The broadcaster's confrontation with Nixon was filmed in 1977 - three years after he resigned in the face of the Watergate scandal.


Nixon had been out of the spotlight since his resignation in 1974, but was convinced by his publicist to talk to Frost.

Nixon's advisers believed the former President would outwit Frost, partly due to a 'soft' 1968 interview between the pair.

However Frost heavily researched the interview and insisted on no-holds-barred questioning.

This led to insights into Nixon's behaviour during the Watergate scandal, and added more evidence to the public belief that Nixon covered up his involvement in the affair.

The Watergate scandal saw the downfall of the President, after a break-in at the Democratic Party headquarters was linked to the Republican's President staff.

The interviews were carried out over 12 days in March 1977 and took place in California. 45 million people watched the first episode - a world-record for a political interview.

Nixon fought three and won two U.S. presidential elections but was forced to resign after the Watergate scandal revealed an array of dirty tricks carried out against his opponents by his political allies.

The story of how Sir David persuaded Nixon to speak on camera in a series of interviews in which he admitted he 'let down the country' became the basis of the play Frost/Nixon.

It was then turned into the multiple award winning film by acclaimed director Ron Howard, with Michael Sheen and Frank Langella in the title roles.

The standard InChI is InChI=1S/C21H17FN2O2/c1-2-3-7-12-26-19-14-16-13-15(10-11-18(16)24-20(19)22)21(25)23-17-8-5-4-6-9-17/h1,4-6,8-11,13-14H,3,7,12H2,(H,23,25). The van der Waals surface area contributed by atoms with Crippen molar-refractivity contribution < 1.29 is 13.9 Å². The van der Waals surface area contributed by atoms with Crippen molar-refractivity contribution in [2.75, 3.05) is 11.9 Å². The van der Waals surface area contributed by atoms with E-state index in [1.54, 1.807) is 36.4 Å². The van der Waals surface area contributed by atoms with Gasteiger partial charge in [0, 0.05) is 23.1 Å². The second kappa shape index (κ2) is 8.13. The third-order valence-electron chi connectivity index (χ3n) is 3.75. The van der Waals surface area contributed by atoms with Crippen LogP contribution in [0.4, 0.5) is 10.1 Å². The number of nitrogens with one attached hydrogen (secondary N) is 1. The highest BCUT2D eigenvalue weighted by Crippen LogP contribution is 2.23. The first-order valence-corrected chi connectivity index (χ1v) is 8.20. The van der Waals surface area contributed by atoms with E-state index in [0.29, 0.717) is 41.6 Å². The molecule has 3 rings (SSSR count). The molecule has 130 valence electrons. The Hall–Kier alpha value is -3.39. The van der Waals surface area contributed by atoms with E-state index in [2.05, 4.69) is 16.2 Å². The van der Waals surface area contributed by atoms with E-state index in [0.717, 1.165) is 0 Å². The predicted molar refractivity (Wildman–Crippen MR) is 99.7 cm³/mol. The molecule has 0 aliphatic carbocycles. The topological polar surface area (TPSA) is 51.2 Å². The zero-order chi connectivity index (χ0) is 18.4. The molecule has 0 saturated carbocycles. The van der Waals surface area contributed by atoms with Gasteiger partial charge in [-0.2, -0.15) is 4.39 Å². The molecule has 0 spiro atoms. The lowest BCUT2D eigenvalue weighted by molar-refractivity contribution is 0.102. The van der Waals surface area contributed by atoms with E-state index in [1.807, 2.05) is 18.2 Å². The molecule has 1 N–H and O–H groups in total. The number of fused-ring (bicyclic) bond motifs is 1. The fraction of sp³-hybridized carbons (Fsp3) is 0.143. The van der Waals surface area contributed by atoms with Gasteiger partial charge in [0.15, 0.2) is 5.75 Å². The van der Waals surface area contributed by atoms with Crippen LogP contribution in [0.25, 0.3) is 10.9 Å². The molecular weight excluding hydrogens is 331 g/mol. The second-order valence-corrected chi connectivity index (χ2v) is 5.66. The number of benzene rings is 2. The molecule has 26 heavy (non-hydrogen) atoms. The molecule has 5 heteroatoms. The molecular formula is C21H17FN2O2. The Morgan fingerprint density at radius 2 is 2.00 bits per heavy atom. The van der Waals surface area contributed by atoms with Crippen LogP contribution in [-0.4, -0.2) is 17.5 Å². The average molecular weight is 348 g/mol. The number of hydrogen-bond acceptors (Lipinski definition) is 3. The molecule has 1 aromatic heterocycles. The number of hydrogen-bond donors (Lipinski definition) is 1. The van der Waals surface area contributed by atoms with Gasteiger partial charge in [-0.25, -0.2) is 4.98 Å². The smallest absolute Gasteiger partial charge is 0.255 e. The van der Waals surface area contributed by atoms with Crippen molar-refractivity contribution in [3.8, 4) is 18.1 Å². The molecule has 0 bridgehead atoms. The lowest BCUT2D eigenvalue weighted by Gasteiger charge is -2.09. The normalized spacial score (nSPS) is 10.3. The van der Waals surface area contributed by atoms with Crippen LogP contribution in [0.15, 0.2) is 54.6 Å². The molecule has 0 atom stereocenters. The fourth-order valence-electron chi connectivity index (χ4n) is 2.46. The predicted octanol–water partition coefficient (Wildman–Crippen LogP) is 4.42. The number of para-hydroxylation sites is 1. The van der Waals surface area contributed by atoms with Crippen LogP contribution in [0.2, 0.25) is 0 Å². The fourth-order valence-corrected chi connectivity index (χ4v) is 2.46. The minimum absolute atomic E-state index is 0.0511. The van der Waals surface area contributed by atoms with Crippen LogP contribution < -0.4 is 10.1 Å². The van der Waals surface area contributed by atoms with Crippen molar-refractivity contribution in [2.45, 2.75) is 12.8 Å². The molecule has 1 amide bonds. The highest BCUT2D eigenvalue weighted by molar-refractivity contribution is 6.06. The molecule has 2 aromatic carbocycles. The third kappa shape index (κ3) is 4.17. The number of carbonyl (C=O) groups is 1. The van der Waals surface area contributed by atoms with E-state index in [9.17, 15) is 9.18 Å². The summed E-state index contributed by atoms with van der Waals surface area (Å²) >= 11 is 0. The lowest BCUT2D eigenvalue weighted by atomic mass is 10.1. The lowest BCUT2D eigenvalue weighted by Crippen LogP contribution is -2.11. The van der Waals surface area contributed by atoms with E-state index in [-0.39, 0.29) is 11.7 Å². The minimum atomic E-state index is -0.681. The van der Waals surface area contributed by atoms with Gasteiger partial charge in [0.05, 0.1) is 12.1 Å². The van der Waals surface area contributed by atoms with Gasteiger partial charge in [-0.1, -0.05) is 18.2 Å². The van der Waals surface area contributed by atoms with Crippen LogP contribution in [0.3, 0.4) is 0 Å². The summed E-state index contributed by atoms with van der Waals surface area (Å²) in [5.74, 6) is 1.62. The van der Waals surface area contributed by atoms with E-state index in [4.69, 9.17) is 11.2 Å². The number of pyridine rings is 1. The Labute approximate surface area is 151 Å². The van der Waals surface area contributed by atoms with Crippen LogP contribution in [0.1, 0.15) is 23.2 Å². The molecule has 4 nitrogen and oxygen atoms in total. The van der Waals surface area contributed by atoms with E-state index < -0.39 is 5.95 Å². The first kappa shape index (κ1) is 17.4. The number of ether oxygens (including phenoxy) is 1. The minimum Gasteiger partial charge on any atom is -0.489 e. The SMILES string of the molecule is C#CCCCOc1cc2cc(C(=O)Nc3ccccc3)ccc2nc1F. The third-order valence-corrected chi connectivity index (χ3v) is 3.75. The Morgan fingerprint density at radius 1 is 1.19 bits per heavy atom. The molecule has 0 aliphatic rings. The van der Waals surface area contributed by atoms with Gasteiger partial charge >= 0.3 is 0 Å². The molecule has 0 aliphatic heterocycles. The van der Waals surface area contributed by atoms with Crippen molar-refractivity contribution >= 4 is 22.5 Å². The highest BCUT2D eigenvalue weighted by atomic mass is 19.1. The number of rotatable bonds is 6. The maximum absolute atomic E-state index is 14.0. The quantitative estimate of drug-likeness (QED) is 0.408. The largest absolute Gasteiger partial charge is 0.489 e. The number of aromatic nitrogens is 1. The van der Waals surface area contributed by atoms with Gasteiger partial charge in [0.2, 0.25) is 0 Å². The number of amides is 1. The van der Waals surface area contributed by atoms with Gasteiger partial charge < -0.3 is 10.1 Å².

Sir David said he did not mind that the Nixon interview had eclipsed his other work, saying that it was a such a great experience he 'wouldn't have wanted to be without that in my life'.

He told the magazine: 'One wouldn't worry about it eclipsing anything. It was such a great experience that I wouldn't have wanted to be without that in my life.'

Frost is known for asking soft questions with a sting in the tail - Labour leader John Smith once told Frost he had a way of 'asking beguiling questions with potentially lethal consequences'.

Speaking about his questions to Nixon, Frost said: 'I had insisted on sole control - that he wouldn't know any of the questions in advance and so there was absolutely no legal barrier to me asking him whatever I wanted.'

Frost will next be seen presenting a new series about the art of interviews, called Frost on Interviews, on BBC4, interviewing presenters including Michael Parkinson, Lord Bragg, Joan Bakewell and Graham

Read more: http://www.dailymail.co.uk/news/article-2110931/Frost-Bush-NOT-Nixon-TV-host-chooses-George-Snr-interview-proudest-moment-infamous-Watergate-grilling.html#ixzz1oLyhUmRt